Remove the paper backing of the transfer tape and lay it over the top of the vinyl stencil. Using a scraper tool, rub over the entire design to make sure the transfer tape is stuck nicely to the vinyl.
Carefully peel up the vinyl stencil with the transfer tape, removing it from the vinyl backing sheet. If little parts aren't sticking to the transfer tape you can go over them again with the scraper tool or try turning the vinyl right side down and peel from the backing sheet side.
I prefer to eyeball the placement on my project, but if you would like you can measure and mark with a pencil to get the perfect placement.
Roll the stencil and transfer tape on the wood from top to bottom to avoid air bubbles.
Go over the top with the scraper tool to remove any air bubbles and make sure the vinyl is nice and stuck to the wood.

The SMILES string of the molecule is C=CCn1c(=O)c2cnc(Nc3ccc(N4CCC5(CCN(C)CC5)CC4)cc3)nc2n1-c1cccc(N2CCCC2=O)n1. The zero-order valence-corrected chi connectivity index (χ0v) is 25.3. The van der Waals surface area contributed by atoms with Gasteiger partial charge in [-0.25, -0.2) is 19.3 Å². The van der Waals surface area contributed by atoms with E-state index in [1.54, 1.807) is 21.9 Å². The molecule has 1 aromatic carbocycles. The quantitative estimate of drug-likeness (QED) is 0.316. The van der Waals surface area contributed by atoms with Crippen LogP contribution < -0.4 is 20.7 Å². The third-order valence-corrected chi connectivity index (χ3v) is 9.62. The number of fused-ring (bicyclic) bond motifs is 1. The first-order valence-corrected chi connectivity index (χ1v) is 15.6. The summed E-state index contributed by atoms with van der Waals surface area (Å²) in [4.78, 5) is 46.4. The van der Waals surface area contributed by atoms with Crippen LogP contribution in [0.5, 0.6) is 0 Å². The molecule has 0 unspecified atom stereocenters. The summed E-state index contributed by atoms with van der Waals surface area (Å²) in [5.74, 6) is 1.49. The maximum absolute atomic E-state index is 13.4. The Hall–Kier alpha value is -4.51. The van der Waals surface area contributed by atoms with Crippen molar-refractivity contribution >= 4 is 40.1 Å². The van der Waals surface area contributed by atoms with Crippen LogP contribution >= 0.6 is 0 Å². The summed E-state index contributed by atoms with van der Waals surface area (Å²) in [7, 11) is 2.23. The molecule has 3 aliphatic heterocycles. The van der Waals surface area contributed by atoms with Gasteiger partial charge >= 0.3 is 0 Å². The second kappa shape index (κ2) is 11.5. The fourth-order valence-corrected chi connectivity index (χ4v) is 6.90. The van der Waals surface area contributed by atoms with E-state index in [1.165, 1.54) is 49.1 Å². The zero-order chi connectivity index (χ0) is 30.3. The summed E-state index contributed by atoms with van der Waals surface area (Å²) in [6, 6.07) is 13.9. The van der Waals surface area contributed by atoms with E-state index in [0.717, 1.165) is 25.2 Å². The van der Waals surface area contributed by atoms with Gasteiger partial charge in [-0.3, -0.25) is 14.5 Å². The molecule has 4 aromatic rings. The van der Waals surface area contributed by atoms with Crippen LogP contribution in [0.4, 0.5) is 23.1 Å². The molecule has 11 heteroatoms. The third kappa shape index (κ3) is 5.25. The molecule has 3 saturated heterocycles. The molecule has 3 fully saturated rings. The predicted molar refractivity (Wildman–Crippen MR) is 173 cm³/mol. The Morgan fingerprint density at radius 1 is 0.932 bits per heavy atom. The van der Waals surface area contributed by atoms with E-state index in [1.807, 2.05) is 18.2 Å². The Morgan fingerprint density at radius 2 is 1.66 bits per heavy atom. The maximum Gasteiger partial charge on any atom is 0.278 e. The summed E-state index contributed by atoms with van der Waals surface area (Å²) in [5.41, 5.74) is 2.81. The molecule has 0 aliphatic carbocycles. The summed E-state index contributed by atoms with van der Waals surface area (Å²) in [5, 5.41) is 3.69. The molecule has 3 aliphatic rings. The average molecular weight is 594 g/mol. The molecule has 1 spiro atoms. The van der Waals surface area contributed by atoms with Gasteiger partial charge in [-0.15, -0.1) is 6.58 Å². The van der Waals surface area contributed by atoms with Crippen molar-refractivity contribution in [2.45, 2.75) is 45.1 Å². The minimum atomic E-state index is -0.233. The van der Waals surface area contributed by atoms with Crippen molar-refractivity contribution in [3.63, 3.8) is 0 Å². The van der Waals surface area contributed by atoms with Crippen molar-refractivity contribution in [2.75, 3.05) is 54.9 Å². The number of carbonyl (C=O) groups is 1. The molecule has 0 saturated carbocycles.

Then peel the transfer tape away from the wood sign, leaving the stencil stuck to the wood sign.
Coloring with the Scorch Marker
Now, simply color in the stencil with the Scorch Marker. You really don't need a lot of ink. A little goes a long way. When my design was finished I could see where I used too much ink and wished I would have gone with a lighter hand.
It is OK if the ink is wet or dry when you use the heat gun. So don't worry, there is no need to rush the coloring. You can take your time.
When the stencil is colored in, remove the vinyl stencil. You will be able to see a faint pink ink where you colored in the design.
Wood Burning with a Heat Gun
My heat gun goes up to 1020 degrees Fahrenheit. I turned it up all the way and began wood burning my sign.